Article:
How travelpreneur Ashish Malviya runs four companies while biking in the Himalayas

Suvarchala Narayanan February 24, 2017 7 min

What makes a successful life? One where you’ve ticked all the right boxes, or one where you follow your heart, and live life on your terms, no matter what the price? Ashish Malviya, a digital nomad and founder of Digital Nomads India (he also calls himself a travelpreneur) believes it’s the latter.

Malviya’s life was going the usual way — school and then an engineering degree from a premier college — until he decided to live his dream, which went in the opposite direction of all that’s mainstream.

“I hated the idea of working in a cubicle, trading your time and freedom for so-called security. My passion was to go motorcycling in the Himalayas. I wanted a life that would allow me to live my passion” — Ashish Malviya, digital nomad  

In what he describes as a cinematic moment, while staring at an offer letter for a lucrative job with Nvidia (a world leader in gaming graphics), he decided against taking the job and chose the path less travelled — one that was filled with uncertainty, and had more questions than answers.

Ashish (right) meets India’s first-ever voter, Shyam Saran Negi, high up in the Himalayas

“I hated the idea of working in a cubicle, trading your time and freedom for so-called security. My passion was to go motorcycling in the Himalayas. I wanted a life that would allow me to live my passion,” he says.

This thought led him to create his first business, Webricots, a software development company that provides full-stack services for web and mobile products. Since the inception of Webricots, he created a remote team, allowing all of his team members to be location independent, checking in online to work.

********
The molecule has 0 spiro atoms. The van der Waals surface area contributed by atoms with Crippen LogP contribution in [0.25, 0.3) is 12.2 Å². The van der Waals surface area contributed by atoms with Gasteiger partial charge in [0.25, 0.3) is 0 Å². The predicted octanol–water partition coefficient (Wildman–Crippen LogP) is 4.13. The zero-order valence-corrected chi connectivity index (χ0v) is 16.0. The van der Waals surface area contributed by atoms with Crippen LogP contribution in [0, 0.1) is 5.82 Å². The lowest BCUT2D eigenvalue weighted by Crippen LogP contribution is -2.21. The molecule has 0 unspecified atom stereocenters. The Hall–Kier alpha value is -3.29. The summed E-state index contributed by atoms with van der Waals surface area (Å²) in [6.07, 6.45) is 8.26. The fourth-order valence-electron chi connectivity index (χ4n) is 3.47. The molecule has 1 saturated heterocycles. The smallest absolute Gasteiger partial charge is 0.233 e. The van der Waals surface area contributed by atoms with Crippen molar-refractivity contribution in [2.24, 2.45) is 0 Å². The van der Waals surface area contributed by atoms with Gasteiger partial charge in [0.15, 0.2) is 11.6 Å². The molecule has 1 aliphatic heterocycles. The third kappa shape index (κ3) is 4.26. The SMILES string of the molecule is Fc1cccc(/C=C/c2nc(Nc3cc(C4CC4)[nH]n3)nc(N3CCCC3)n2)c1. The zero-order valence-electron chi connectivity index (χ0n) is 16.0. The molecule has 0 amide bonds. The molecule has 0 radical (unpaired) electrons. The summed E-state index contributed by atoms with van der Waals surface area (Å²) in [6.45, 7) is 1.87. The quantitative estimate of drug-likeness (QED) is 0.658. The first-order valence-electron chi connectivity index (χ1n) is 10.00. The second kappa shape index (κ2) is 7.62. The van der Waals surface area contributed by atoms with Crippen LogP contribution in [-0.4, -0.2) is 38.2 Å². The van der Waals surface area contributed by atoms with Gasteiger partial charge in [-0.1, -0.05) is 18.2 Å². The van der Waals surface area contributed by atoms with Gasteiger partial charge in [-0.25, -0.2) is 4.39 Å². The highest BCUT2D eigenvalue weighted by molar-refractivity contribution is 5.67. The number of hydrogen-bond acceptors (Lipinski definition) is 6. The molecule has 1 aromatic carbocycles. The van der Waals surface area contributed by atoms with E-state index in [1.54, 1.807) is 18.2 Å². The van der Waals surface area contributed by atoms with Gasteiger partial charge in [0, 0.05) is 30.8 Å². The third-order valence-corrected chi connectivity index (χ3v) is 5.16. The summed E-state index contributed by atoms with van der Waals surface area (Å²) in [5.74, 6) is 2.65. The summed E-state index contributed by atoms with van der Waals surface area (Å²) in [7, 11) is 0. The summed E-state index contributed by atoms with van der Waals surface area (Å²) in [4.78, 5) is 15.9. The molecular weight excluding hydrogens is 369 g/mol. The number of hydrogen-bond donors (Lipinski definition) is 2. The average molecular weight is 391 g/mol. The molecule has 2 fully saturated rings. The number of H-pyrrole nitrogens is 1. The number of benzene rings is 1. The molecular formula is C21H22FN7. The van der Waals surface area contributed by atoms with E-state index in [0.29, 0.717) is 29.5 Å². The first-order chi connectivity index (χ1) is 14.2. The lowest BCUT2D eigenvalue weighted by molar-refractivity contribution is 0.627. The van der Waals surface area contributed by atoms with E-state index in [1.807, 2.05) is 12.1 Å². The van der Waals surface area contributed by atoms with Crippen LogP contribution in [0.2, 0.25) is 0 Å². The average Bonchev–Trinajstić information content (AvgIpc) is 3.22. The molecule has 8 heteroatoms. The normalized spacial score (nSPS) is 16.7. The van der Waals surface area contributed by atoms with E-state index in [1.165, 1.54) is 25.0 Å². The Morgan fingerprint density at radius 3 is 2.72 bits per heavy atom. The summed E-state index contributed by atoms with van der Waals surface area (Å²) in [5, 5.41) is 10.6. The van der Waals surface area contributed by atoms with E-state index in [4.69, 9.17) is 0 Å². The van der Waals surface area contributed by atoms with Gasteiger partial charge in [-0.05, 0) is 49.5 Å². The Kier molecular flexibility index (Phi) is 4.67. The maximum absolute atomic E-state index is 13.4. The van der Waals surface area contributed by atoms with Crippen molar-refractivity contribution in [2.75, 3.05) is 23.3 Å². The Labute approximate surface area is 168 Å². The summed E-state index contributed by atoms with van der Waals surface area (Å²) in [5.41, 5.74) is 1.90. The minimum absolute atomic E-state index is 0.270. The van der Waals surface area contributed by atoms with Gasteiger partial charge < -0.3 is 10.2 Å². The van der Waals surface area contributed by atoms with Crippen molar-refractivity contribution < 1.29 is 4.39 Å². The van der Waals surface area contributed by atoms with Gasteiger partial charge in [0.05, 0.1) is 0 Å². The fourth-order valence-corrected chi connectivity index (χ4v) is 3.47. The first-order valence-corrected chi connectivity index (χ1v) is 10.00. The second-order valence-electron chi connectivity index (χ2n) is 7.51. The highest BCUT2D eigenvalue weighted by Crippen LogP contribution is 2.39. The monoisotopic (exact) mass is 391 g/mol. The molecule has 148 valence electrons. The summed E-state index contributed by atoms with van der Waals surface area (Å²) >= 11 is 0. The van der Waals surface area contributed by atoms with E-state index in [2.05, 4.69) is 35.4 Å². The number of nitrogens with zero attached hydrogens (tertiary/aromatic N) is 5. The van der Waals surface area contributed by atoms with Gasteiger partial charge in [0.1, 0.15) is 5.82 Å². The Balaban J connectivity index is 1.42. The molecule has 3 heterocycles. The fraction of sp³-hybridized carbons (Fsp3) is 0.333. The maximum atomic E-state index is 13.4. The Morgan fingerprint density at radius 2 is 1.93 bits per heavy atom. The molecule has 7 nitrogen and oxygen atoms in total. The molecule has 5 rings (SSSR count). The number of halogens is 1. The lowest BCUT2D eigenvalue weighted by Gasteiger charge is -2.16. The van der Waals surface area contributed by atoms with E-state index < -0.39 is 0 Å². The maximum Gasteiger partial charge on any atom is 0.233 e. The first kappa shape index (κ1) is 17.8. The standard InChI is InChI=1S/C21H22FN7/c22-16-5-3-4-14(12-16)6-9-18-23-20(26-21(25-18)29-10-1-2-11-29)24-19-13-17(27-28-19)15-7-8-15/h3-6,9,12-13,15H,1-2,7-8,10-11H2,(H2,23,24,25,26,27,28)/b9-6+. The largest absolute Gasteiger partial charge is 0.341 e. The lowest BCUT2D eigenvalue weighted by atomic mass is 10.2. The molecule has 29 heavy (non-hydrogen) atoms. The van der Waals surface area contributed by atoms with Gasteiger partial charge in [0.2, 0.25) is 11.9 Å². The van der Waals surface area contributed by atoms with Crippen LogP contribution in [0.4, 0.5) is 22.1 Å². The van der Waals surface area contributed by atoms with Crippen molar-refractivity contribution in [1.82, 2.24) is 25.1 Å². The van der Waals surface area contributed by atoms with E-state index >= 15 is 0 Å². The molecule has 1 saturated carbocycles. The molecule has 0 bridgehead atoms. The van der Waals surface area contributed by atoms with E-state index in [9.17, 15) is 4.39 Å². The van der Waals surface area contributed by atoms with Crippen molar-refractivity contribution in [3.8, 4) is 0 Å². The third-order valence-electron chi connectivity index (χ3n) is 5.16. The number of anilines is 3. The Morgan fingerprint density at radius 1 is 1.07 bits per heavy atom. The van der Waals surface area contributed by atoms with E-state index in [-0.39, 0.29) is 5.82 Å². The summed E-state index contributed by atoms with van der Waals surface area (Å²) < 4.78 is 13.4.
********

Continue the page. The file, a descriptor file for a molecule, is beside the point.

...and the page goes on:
I asked one of his team members — Shubh Rath, a business ambassador at Webricots — how he feels about not having a conventional office, organisational structure, etc. “I became a digital nomad two years ago and today I am much more satisfied with my way of life. I have become more resourceful and organised than I was. I also have a better work-life balance,” he says.

He feels it’s not necessary to have a physical office to manage a team as there are plenty of resources and tools on the internet that help in running virtual offices. “I compare the life of a digital nomad with that of a lone sailor sailing the ship on his own who knows how to reach to the shore with all the knowledge, ideas and resources he/she has,” he says.

Enabling digital nomadism

Malviya was so enthralled by the digital nomad lifestyle and how it boosts productivity that he wanted to evangelise the concept to others. So, he founded Digital Nomads India, a portal that provides information and resources to the community and those who want to be part of it. It will soon offer accessories via an e-store.

Malviya feels that the digital nomads concept will be firmly entrenched in the future of work. According to him traditional jobs are “gonna be slaughtered by technology.”

“A digital nomad will always find a way. I am scared for people who are not willing to understand tech, or those who are working in a job that keeps them away from tech advancements in their own field,” he says.

Exploring Langza village

“A digital nomad will always find a way. I am scared for people who are not willing to understand tech, or those who are working in a job that keeps them away from tech advancements in their own field” — Malviya  

Many businesses have gone out of business because technology has changed the game, he says. “This is going to happen more and more every single day and every single year. Get on the tech, start building what you are good at or dreamt of,” Malviya adds.